Fifty years on, the tables turned yesterday on India in the men’s ICC ODI World Cup final. Unbeaten in the lead-up to yesterday’s final, and seemingly as invincible as Clive Lloyd’s West Indians were in 1983, India’s submission to the tough and unrelenting Australians gave the team from “Down Under” their sixth lien on the World Cup as deserving champions.
India captain Rohit Sharma and his team must have spent last night pondering what went so radically wrong, that the batting line-up that had done so outstandingly well, scoring beyond 300-plus runs innings after innings, could have been shut out for the low 240, and then for the first time, its high-quality combination of spin and pace attack failed to make a serious impression on the Australian batsmen.
For Australia, it was a total team performance. Although its century-making opener Travis Head, who in partnership with Manus Labuschagne put on 192 for the winning fourth-wicket partnership, must count as the single most significant performance of the final for which he duly received the Man-of-the-Match Award.
What makes this sixth ODI win by the Australians even more satisfying for their country’s pride is the team’s comeback victory from near defeat by Afghanistan, which could have meant their not being able to get into the semis. The outstanding player of that game was Glen Maxwell with a whirlwind 200 that stole the game away from the Afghans.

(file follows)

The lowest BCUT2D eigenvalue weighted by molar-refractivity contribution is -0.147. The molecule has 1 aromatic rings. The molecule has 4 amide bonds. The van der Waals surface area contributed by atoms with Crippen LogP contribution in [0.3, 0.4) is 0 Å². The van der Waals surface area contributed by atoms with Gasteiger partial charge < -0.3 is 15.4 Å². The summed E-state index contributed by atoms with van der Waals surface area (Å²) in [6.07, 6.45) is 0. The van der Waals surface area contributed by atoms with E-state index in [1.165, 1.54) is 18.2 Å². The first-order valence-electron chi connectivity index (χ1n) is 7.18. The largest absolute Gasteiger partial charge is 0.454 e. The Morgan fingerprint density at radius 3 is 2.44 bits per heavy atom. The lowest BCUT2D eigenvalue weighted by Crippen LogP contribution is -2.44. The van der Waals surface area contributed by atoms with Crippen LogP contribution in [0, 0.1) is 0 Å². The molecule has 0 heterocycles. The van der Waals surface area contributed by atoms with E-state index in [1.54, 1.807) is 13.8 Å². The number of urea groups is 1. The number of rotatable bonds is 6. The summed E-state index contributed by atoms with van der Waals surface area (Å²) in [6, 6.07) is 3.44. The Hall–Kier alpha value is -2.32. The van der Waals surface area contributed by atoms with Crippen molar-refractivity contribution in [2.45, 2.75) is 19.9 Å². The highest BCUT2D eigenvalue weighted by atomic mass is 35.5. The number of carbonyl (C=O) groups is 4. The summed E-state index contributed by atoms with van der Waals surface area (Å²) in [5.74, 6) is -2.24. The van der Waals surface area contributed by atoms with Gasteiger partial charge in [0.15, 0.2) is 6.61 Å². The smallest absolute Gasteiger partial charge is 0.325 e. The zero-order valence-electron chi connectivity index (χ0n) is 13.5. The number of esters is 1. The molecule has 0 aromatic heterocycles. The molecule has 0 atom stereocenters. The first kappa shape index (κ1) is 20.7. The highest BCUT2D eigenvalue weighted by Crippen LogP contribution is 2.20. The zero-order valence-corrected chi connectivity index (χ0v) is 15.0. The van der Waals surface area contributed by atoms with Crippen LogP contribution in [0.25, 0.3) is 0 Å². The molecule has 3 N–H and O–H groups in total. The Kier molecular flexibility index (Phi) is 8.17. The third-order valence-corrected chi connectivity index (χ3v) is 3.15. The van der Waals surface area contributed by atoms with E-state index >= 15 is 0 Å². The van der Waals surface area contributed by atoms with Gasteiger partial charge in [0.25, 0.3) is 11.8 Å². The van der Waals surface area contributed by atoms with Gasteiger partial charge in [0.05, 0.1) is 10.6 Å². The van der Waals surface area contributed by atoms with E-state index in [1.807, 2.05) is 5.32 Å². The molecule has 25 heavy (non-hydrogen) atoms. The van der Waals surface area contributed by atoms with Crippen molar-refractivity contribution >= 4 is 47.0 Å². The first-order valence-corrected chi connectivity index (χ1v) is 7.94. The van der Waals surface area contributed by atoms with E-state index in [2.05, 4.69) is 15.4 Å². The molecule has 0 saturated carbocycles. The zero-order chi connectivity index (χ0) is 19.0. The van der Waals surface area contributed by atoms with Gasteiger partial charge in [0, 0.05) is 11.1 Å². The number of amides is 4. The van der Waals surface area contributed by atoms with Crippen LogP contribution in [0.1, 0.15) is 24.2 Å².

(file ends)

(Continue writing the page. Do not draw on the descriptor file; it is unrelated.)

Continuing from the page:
Yesterday’s defeat for India in front of their celebrating and adoring fans was obviously very painful, and not a little self-diminishing for the team, inclusive of the several champion players within its ranks. Having started off their innings with enterprise and assured stroke play, but having lost three quick wickets, the Indian batsmen, led by Virat Kholi and KL Rahul, went on the defensive, and for ten long overs were not able to score one boundary; that was surely a decisive period in the game.
When India attempted to get out of the cocoon, their batsmen, one after the other, succumbed easily and quickly to well-targeted and determined Australian bowling and fielding.
The pain of India notwithstanding, the Australians, who did not start well in the tournament and were beaten on a couple of occasions, were solidly professional in the final. But for the short period at the opening of the Indian innings, when captain Sharma went after the Aussie bowlers, Australia, without dazzling performances in the field, did the job with composure and without at any point allowing the home team the slightest opportunity to get back into the game after its seriously under par 240-run total.
Once again, team Australia has proven itself to be tough, not giving an inch to opponents, and ruthless when victory is in sight; commendable world champions they are once again.
The tournament also saw quality performances from Afghanistan, Bangladesh, and even the Dutch showed that within a decade, the champions of the past and present will be pushed.
India, as host of the tournament, with its spectacular grounds, arguably not challenged by any other cricket nation, and with supporters knowledgeable and enthusiastic are victors in their own right.
Our West Indian board-plus now have the responsibility to return our cricket to respectability and triumph.